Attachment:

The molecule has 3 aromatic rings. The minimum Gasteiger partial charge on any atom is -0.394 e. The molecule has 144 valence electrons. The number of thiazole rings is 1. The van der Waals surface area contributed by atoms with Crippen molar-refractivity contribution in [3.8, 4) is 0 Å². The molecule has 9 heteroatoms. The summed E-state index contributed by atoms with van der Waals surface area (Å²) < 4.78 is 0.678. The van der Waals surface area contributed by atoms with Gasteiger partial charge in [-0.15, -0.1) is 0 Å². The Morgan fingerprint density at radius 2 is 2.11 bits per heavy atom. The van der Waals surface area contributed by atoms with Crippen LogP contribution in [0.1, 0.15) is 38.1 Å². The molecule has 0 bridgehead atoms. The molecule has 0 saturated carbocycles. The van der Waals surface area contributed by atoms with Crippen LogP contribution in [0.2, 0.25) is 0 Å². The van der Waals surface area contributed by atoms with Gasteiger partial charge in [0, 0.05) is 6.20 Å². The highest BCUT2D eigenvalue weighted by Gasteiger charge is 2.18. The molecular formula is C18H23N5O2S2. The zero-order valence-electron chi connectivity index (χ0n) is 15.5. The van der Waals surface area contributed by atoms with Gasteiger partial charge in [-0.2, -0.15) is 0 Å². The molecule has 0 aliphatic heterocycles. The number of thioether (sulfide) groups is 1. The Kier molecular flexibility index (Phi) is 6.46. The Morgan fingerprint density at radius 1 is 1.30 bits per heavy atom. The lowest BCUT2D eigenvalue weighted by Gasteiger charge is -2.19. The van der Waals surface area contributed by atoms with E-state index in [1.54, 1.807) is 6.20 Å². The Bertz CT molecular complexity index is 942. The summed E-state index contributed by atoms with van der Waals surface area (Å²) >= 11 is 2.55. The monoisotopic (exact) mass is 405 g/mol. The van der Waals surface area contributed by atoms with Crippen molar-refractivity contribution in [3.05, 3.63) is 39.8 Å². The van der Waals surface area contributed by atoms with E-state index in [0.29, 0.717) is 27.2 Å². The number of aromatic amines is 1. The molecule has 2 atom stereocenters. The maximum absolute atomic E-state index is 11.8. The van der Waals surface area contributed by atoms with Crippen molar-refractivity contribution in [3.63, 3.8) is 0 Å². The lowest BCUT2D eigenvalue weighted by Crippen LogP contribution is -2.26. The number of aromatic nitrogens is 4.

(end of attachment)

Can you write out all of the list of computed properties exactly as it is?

The molecule has 3 aromatic rings. The minimum Gasteiger partial charge on any atom is -0.394 e. The molecule has 144 valence electrons. The number of thiazole rings is 1. The van der Waals surface area contributed by atoms with Crippen molar-refractivity contribution in [3.8, 4) is 0 Å². The molecule has 9 heteroatoms. The summed E-state index contributed by atoms with van der Waals surface area (Å²) < 4.78 is 0.678. The van der Waals surface area contributed by atoms with Gasteiger partial charge in [-0.15, -0.1) is 0 Å². The Morgan fingerprint density at radius 2 is 2.11 bits per heavy atom. The van der Waals surface area contributed by atoms with Crippen LogP contribution in [0.1, 0.15) is 38.1 Å². The molecule has 0 bridgehead atoms. The molecule has 0 saturated carbocycles. The van der Waals surface area contributed by atoms with Crippen LogP contribution in [0.2, 0.25) is 0 Å². The van der Waals surface area contributed by atoms with Gasteiger partial charge in [0, 0.05) is 6.20 Å². The highest BCUT2D eigenvalue weighted by Gasteiger charge is 2.18. The molecular formula is C18H23N5O2S2. The zero-order valence-electron chi connectivity index (χ0n) is 15.5. The van der Waals surface area contributed by atoms with Gasteiger partial charge in [-0.2, -0.15) is 0 Å². The molecule has 0 aliphatic heterocycles. The number of thioether (sulfide) groups is 1. The Kier molecular flexibility index (Phi) is 6.46. The Morgan fingerprint density at radius 1 is 1.30 bits per heavy atom. The lowest BCUT2D eigenvalue weighted by Gasteiger charge is -2.19. The van der Waals surface area contributed by atoms with E-state index in [1.54, 1.807) is 6.20 Å². The Bertz CT molecular complexity index is 942. The summed E-state index contributed by atoms with van der Waals surface area (Å²) >= 11 is 2.55. The monoisotopic (exact) mass is 405 g/mol. The van der Waals surface area contributed by atoms with Crippen molar-refractivity contribution in [3.05, 3.63) is 39.8 Å². The van der Waals surface area contributed by atoms with E-state index in [0.29, 0.717) is 27.2 Å². The number of aromatic amines is 1. The molecule has 2 atom stereocenters. The maximum absolute atomic E-state index is 11.8. The van der Waals surface area contributed by atoms with Crippen molar-refractivity contribution in [3.63, 3.8) is 0 Å². The lowest BCUT2D eigenvalue weighted by Crippen LogP contribution is -2.26. The number of aromatic nitrogens is 4.